Seaboard Air Line Office cars : LUSENET : ACL and SAL Railroads Historical Society : One Thread

From everything I can tell, the Seaboard Air Line named their office cars. Now the "Norfolk" is at the South Carolina Railroad Museum. The "Savannah" is in Colliersville, Tenn. The "Miami" is in Fort Myers, Fla. The Baltimore is still in used by CSX. Was there a "Richmond" and does it still exist and where? Was there a "Birmingham" and does it still exist and where? Was there a "Virginia" and does it still exist and where is it today? How does the SAL #3 located at Andrews, South Carolina fit in?

-- Dick Kearns (, July 26, 2003


Gentlemen, please, no more confusion…………the Q&A is here to dispel confusion………Let’s see if the trusty SAL passenger diagram book can help (the Society sells a reprint of this too). The version I’m looking at has the following:

Alabama – Built by Pullman 1924, originally Baltimore No. 1, changed to Carolina No. 1 in 1928, changed to Virginia No. 1 in 1933, number removed in 1957, changed to Alabama in 1970 (under SCL of course).

Birmingham – Built by Pullman 1914, originally Baltimore No. 105, changed to Baltimore No. 5 in 1915, changed to Baltimore with USRA #26 in 1918, changed to Baltimore [no #] in 1920, rebuilt by ACF in “1915” (this must be an error, must have meant 1925) to Maryland No. 2, changed to Southland No. 2 in 1927, changed to Birmingham 1953.

Southland – Built by Santa Fe 1914, converted by SAL 1948 as Birmingham, changed to Southland 1953.

Jacksonville – Built by Pullman-Standard 1927 as Pioneer, purchased by SAL 1944 as Jacksonville No. 4, # removed 1948

Richmond – Built by Pullman 1911 as Winchester, purchased by SAL 1917 as Portsmouth, changed to USRA No. 69 1918, changed to Portsmouth No. 5 in 1920, changed to Richmond No. 5 in 1920, # removed 1948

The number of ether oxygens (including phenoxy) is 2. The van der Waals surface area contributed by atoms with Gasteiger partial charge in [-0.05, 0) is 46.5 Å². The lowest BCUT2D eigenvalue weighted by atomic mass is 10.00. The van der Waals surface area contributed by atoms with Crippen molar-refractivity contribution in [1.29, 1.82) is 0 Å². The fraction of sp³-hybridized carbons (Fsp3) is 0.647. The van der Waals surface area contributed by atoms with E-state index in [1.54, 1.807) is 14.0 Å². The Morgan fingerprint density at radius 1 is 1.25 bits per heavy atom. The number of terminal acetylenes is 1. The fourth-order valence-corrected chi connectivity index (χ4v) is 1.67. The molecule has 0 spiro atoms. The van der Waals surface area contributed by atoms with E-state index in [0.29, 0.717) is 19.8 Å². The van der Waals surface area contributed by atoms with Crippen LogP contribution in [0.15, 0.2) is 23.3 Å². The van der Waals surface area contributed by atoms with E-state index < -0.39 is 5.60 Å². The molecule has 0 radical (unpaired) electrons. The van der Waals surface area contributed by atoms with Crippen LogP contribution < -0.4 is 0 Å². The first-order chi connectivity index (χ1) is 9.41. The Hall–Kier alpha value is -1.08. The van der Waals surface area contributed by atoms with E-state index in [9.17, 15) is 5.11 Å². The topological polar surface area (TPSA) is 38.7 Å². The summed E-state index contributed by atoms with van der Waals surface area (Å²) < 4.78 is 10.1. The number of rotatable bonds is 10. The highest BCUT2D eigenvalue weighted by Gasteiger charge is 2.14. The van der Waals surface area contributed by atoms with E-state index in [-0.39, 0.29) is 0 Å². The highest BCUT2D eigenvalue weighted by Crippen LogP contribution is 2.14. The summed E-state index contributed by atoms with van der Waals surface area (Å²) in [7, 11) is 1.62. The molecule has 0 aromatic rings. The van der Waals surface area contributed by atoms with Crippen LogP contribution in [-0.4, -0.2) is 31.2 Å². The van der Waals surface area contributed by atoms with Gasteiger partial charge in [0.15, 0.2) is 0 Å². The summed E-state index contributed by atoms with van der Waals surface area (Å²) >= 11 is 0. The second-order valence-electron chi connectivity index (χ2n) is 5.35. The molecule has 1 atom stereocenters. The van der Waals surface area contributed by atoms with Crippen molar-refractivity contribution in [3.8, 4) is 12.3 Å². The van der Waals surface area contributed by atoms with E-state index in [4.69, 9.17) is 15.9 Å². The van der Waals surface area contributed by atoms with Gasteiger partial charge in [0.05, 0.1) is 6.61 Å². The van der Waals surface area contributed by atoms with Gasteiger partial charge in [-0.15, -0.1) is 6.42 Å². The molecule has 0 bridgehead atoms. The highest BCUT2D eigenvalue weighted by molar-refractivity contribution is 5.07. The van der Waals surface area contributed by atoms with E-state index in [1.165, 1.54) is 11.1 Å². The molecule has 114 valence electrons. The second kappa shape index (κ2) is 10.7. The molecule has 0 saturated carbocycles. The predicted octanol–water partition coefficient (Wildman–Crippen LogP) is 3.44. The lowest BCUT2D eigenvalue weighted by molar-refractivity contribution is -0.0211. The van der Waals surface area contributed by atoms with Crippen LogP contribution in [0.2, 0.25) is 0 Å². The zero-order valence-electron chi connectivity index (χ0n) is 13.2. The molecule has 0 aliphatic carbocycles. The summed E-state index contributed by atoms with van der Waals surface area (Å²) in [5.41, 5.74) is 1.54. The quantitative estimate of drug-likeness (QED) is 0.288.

Miami – Built by Pullman in 1930, purchased in 1964 from West India Fruit & Steamship (their “Sea Level”) and renamed Miami

Savannah – Built by Pullman in 1915 as coach 564, converted to office car Savannah No. 7 in 1915, changed # to 8 in 1947, removed # in 1948

Norfolk – Built by SAL in 1910 as No. 100, changed to Portsmouth No. 1 in 1915, changed to Charleston No. 8 [no date], changed to Tampa No. 8 [no date], changed to Norfolk No. 8 in 1920, changed # to 3 1947, removed # in 1948

There you go, no more confusion (other than the fact that SAL changed names and numbers far MORE often than Mr. Dettmer changes clothes).

As for another Richmond, SAL had a lightweight 10-6 sleeper named Richmond, built 1949.

-- Larry Goolsby (, July 29, 2003.

Ron -

Huh? Now I am confused.

To further add to the confusion, I also think that there were two different "Richmonds". One was an an office car, and an earlier (I think) one that was a diner (again - I think) - unfortunately all of my books are packed up right now.

-- Bill Parks (, July 29, 2003.

Well, lets see if I can add to the confusion... Way back 1930 there was a SAL #3 it was named the Charleston. the Charleston was the #3 till about 1936 when the car with the name Charleston and the #3 disappeared from the roster. There was no #3 until about 1947 when the Norfolk picked the number 3. It stayed #3 until about the early 50's when all the numbers disappeared. After which they were named cars. They (the SAL) changed the car names and numbers about as often as I changed clothes. If you need any further Info let me know.

-- Ron Dettmer (, July 27, 2003.

The 12-31-57 SAL condensed roster lists 9 cars, Birmingham, Jacksonville, Norfolk, Raleigh, Richmond, Savannah, Southland, Tampa, and Virginia. The Society sells several roster reprints that have more details.

Thanks for the "survivors" list, would like to know which others are out there. What is the "SAL #3"?? Is this an office car? All SAL office cars were named after the 1940s, but I believe there was a No. 3 back when -

-- Larry Goolsby (, July 26, 2003.

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